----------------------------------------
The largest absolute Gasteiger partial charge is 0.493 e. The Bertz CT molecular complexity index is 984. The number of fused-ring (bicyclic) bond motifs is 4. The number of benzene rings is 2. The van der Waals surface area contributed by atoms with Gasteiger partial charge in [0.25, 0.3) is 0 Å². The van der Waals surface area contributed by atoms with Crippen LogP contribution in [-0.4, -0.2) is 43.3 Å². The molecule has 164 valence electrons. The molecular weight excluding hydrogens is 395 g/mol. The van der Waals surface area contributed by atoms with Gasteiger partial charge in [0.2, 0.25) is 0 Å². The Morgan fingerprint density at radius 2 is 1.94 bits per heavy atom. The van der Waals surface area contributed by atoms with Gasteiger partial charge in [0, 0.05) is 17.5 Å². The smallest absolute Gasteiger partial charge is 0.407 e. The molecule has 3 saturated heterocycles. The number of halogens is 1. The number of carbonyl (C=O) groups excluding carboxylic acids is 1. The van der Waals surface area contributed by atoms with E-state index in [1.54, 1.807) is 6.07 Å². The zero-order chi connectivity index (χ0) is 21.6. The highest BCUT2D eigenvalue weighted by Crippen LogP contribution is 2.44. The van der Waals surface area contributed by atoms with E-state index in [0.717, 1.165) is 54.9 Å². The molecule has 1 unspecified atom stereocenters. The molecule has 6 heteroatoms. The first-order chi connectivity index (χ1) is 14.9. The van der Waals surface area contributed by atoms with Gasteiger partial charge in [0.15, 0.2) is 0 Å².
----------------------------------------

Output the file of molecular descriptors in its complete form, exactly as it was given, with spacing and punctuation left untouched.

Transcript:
The largest absolute Gasteiger partial charge is 0.493 e. The Bertz CT molecular complexity index is 984. The number of fused-ring (bicyclic) bond motifs is 4. The number of benzene rings is 2. The van der Waals surface area contributed by atoms with Gasteiger partial charge in [0.25, 0.3) is 0 Å². The van der Waals surface area contributed by atoms with Crippen LogP contribution in [-0.4, -0.2) is 43.3 Å². The molecule has 164 valence electrons. The molecular weight excluding hydrogens is 395 g/mol. The van der Waals surface area contributed by atoms with Gasteiger partial charge in [0.2, 0.25) is 0 Å². The Morgan fingerprint density at radius 2 is 1.94 bits per heavy atom. The van der Waals surface area contributed by atoms with Gasteiger partial charge in [0, 0.05) is 17.5 Å². The smallest absolute Gasteiger partial charge is 0.407 e. The molecule has 3 saturated heterocycles. The number of halogens is 1. The number of carbonyl (C=O) groups excluding carboxylic acids is 1. The van der Waals surface area contributed by atoms with E-state index in [1.54, 1.807) is 6.07 Å². The zero-order chi connectivity index (χ0) is 21.6. The highest BCUT2D eigenvalue weighted by Crippen LogP contribution is 2.44. The van der Waals surface area contributed by atoms with E-state index in [0.717, 1.165) is 54.9 Å². The molecule has 1 unspecified atom stereocenters. The molecule has 6 heteroatoms. The first-order chi connectivity index (χ1) is 14.9. The van der Waals surface area contributed by atoms with Gasteiger partial charge in [0.15, 0.2) is 0 Å².